by Travis Diehl
You know what they say: what you own can own you. When the guest editors of the present issue of the Rail call Los Angeles a city of writers, I can’t help but agree. I also can’t help thinking of the pressures and joys by which these writers live. Amid the current boom, as artists and creatives and developers alike work to tip the country’s balance westward, I reached out to the Los Angeles contributors of Prism of Reality with the prompt “Prison of Realty.” Self-evidence sells by the square foot, and prices are up. But as these artists attest, we’re not here for the money. Sometimes we’re not even here.
by Nick Kramer
It is this writer’s opinion that D. Judd compulsively built masturbation beds in every room to avoid interrupting his work reliving the trauma of making unfixable paintings. Enter a career in architectural renovation.
I find a lunch box full of Mimbres bowls with dick-size kill-holes. On the lid, Wile E. Coyote flails his arms, trying to balance as he falls backwards into a pile of bones at the bottom of Olduvai Gorge.
Up the hill, UT is retrofitting a telescope to search for dark energy/antigravity. They’ve been making boxes up there since the depression.
Silver Zombie Horse
by Candice Lin
I have no Marxist shame and even around leftist, British academics, I’ll casually mention that I own a house and I work part-time as a real estate agent. This year I took out another loan and doubled the size of my property, adding a studio with plenty of natural light to the back. I hired a contractor whom I now refer to as the Silver Zombie Horse because I was so charmed by his long monologues about Second Life: the horses and property he sold within that system, and the “accidental” peep show of two lesbians getting it on, one dressed as a furry, that he showed me on his slowly-rendering computer when I asked what it was like. Sweetly nervous, he didn’t want to press the wrong button and alert the lesbians that he was there, invisibly spying. This was something he had rights to since he was the owner of the virtual property the lesbians rented. Now that the construction on my studio addition is finished, I can tell (even from the depths of my plush dappled suit) that a fragment of my contractor floats above the bed at all times, half-rendered pixels of hooves shining metallically in the dark.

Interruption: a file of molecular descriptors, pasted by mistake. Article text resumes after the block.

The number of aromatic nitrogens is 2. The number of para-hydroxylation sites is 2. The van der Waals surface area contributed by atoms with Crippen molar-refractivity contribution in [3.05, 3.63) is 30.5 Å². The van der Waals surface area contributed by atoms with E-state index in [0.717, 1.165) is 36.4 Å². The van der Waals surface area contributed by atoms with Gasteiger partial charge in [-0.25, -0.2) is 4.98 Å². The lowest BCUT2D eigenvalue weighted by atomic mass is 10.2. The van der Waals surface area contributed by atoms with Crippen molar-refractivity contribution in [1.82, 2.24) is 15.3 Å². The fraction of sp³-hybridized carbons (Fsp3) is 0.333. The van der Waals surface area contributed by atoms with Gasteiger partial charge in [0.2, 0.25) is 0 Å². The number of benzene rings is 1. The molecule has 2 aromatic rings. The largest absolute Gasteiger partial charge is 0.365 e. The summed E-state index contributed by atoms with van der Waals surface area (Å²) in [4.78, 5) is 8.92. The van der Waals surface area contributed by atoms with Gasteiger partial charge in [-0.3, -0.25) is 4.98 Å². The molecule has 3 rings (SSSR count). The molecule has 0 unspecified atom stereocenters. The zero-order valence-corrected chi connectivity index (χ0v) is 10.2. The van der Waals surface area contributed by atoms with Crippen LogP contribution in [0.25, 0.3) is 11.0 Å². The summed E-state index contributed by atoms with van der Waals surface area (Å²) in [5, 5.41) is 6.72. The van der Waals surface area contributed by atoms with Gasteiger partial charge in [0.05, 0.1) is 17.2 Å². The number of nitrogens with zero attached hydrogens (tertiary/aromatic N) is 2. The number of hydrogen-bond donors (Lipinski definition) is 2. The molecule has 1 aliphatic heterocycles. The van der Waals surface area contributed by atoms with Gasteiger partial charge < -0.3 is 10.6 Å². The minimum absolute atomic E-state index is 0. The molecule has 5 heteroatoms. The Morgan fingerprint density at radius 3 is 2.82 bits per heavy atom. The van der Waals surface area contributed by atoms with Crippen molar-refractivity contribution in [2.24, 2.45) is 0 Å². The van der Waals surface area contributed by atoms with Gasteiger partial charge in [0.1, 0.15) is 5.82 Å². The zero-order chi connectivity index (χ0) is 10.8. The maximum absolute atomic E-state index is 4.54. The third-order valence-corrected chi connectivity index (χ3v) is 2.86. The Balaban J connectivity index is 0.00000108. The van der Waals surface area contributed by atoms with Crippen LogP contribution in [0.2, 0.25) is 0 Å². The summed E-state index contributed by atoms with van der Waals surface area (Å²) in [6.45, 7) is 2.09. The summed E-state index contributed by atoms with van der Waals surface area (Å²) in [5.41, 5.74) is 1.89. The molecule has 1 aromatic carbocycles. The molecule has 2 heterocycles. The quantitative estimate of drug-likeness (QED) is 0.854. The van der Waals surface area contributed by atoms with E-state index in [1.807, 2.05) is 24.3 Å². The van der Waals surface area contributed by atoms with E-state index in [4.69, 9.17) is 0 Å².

by Matt Siegle
Nostrils twitch with the faint chem burn of chlorine. Two images misalign inside my skull: goddamn R. McGinley swimmers and sabercat yowling in a tar pit. I disrobe and slide into a bubbling hydrotherapy soup. Each water molecule delicately pH balanced, each fading crimson to UFO blue through a sickly LED rainbow. Now with eyes closed flesh cooks at 102 degrees and pores open. Dodge the jets, scale the molded plastic tub, leap through the chain-link fence into the desert night, run wild with those coyotes. O I sigh into my domain, my predictable selfhood!
by Fiona Connor
I was sitting on the ground just after they laid the rug and spilt a glass of water
When I sat on the floor against the wall in my room I had sisal imprinted into my butt and it felt good to touch
A dog came and she scratched at the carpet
Olinda was helping and I walked bleach out of the kitchen and into the room
Kate dragged her suitcase and its little plastic feet left a black mark and the next day we ripped the whole thing up
The floor has turned the corner
Review: Shannon Ebner’s
by Brica Wilcox
A series of sub-parcels are traced on the land between twenty letters. Marking what may come, desert tracts or a site conspicuously conserved? As spectators, we hide behind the language Ebner has erected. Each form like negative space—reading between the lines, but with the paper turned 90° and a well-partitioned landscape filling in behind the phrase: LANDSCAPE INCARCERATION. A long gap between E and I, or I and E opens to a valley (depending on the dominance of a semantic or morphological view). In the expanse, there is a divide halved, or redoubled, where distance is mirrored, perversity amplified, the set of spacers from here to there simply stated. In these intervals, constricted pleasure gives off dust that registers as light grey haze.
ContributorPrism of Reality
PRISM OF REALITY is an artist-run, Los Angeles-based journal of art, now in its fourth issue. All contributors to “Prison of Realty” are artists living and working in Los Angeles.